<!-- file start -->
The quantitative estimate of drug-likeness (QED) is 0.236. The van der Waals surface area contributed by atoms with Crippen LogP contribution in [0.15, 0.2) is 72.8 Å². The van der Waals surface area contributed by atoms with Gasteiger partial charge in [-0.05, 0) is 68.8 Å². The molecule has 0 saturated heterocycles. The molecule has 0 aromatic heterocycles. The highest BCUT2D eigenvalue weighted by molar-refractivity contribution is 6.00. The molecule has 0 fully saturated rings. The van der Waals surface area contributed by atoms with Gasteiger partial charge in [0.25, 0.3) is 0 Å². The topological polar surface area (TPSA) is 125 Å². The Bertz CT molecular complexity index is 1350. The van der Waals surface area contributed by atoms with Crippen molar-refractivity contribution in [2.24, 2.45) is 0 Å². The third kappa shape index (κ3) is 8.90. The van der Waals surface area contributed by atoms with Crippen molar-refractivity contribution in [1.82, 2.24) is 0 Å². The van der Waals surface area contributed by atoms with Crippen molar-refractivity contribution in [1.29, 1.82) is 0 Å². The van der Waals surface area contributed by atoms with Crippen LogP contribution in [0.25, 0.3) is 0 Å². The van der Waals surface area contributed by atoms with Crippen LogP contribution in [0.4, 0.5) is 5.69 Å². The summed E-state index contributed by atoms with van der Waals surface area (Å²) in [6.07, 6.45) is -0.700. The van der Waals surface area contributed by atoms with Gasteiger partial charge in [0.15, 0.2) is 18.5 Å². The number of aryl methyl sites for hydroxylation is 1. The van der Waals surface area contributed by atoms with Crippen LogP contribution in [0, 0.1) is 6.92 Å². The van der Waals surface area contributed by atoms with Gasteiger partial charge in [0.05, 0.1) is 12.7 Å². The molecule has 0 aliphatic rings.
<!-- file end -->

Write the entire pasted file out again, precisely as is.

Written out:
The quantitative estimate of drug-likeness (QED) is 0.236. The van der Waals surface area contributed by atoms with Crippen LogP contribution in [0.15, 0.2) is 72.8 Å². The van der Waals surface area contributed by atoms with Gasteiger partial charge in [-0.05, 0) is 68.8 Å². The molecule has 0 saturated heterocycles. The molecule has 0 aromatic heterocycles. The highest BCUT2D eigenvalue weighted by molar-refractivity contribution is 6.00. The molecule has 0 fully saturated rings. The van der Waals surface area contributed by atoms with Gasteiger partial charge in [0.25, 0.3) is 0 Å². The topological polar surface area (TPSA) is 125 Å². The Bertz CT molecular complexity index is 1350. The van der Waals surface area contributed by atoms with Crippen molar-refractivity contribution in [2.24, 2.45) is 0 Å². The third kappa shape index (κ3) is 8.90. The van der Waals surface area contributed by atoms with Crippen molar-refractivity contribution in [1.82, 2.24) is 0 Å². The van der Waals surface area contributed by atoms with Crippen molar-refractivity contribution in [1.29, 1.82) is 0 Å². The van der Waals surface area contributed by atoms with Crippen LogP contribution in [0.25, 0.3) is 0 Å². The van der Waals surface area contributed by atoms with Crippen LogP contribution in [0.4, 0.5) is 5.69 Å². The summed E-state index contributed by atoms with van der Waals surface area (Å²) in [6.07, 6.45) is -0.700. The van der Waals surface area contributed by atoms with Gasteiger partial charge in [0.15, 0.2) is 18.5 Å². The number of aryl methyl sites for hydroxylation is 1. The van der Waals surface area contributed by atoms with Crippen LogP contribution in [0, 0.1) is 6.92 Å². The van der Waals surface area contributed by atoms with Gasteiger partial charge in [0.05, 0.1) is 12.7 Å². The molecule has 0 aliphatic rings.